This Vietnam War POW used a propaganda film to blink 'TORTURE' in Morse Code

In July 1965, then-Commander Jeremiah Denton was shot down over North Vietnam while piloting a carrier-based A-6 Intruder. He and his bombardier/navigator, Lieutenant (junior grade) Bill Tschudy, spent the rest of the Vietnam War in captivity, housed in a number of different prison camps, including the infamous Hanoi Hilton.

As the commander of his attack squadron based on the USS Independence, Denton was leading 28 planes on a bombing mission. He and Tschudy had to eject over Thanh Hoa, North Vietnam and were immediately captured by the North Vietnamese Army (NVA).

A few months into their captivity, Denton was forced to lead 49 other prisoners of war on what became known as the “Hanoi Parade.” The NVA marched them through the streets of the North’s capital at Hanoi while North Vietnamese civilians brutally beat them as they moved.

American Prisoners during the Hanoi Parade.

American Prisoners during the Hanoi Parade.

That same year, Denton was forced to be part of a North Vietnamese propaganda campaign. His captors made him do a public interview with a Japanese reporter. He would be remembered for the rest of his life for what he did next. During the interview, Denton dotted out a secret message while on camera. He spelled T-O-R-T-U-R-E in Morse Code by blinking his eyes.

The reporter then questioned his support for the war, to which Denton replied:

“I don’t know what is happening, but whatever the position of my government is, I support it fully. Whatever the position of my government, I believe in it, yes sir. I am a member of that government, and it is my job to support it, and I will as long as I live.”

Denton’s secret message was the first time a POW was able to communicate with the outside world. It also confirmed for the first time that American prisoners in Hanoi were being tortured. Denton and the CIA both believed the NVA didn’t catch Denton’s message until 1974.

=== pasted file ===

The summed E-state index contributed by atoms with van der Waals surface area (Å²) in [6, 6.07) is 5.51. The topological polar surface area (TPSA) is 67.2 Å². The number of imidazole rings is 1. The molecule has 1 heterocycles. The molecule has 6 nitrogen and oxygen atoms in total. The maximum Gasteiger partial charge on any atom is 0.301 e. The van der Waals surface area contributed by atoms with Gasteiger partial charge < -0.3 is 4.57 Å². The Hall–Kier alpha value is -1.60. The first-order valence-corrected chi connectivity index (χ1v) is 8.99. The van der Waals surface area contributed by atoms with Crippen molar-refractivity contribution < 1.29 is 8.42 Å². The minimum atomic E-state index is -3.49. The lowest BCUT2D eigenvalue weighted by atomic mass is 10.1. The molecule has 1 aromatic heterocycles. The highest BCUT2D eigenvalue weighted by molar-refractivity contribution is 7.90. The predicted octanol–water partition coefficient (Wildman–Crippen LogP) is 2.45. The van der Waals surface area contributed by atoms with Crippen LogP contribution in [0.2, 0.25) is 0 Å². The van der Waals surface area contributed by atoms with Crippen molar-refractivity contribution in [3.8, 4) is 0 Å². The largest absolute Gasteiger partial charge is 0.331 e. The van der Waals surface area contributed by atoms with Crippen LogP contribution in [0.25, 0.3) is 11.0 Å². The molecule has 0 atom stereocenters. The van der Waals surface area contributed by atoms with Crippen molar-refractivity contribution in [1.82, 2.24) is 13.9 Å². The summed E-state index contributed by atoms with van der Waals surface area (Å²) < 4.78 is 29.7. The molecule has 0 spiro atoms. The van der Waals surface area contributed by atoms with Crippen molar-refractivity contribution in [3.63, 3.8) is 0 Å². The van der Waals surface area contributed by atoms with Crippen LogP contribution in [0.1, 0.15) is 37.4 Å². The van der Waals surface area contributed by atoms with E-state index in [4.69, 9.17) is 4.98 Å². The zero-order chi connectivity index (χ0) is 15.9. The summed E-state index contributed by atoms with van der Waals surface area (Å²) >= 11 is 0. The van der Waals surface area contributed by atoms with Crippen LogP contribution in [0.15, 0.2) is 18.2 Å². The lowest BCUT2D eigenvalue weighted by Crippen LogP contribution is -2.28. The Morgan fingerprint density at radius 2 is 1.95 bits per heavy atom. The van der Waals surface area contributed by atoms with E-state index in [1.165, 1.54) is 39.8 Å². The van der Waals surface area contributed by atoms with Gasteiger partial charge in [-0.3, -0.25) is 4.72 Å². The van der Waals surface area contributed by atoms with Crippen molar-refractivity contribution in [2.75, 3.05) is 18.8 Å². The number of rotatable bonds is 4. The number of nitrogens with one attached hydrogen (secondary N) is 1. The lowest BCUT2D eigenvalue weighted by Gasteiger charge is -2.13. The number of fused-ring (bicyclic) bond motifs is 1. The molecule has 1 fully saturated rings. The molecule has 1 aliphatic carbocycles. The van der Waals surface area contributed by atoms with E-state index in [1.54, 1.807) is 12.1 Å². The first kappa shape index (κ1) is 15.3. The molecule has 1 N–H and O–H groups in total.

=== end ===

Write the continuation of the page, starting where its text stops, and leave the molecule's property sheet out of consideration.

He and many other American POWs were locked up in separate rooms in the same building. Denton’s group was notable not only for its rank (many officers were held together) but for the prisoners’ resistance to torture and to their captors. These prisoners were held in nine-foot by three foot, windowless concrete rooms for the duration of their captivity.

He was released in February 1973 as part of Operation Homecoming, when all American POWs in Vietnam were repatriated to the U.S. For seven years and seven months, Denton endured long stretches of solitary confinement and brutal mistreatment from his NVA captors. He spent at least four of those years in solitary. Once back in uniform and with Americans, now-Captain Denton spoke to the press shortly after leaving the plane:

“We are honored to have had the opportunity to serve our country under difficult circumstances. We are profoundly grateful to our Commander-in-Chief and to our nation for this day. God bless America.”

He would later write a book about his experience. Denton retired from the Navy in 1977 at the rank of Rear Admiral. In 1980, “The Admiral from Alabama” became the first Republican from Alabama elected to the U.S. Senate since Reconstruction.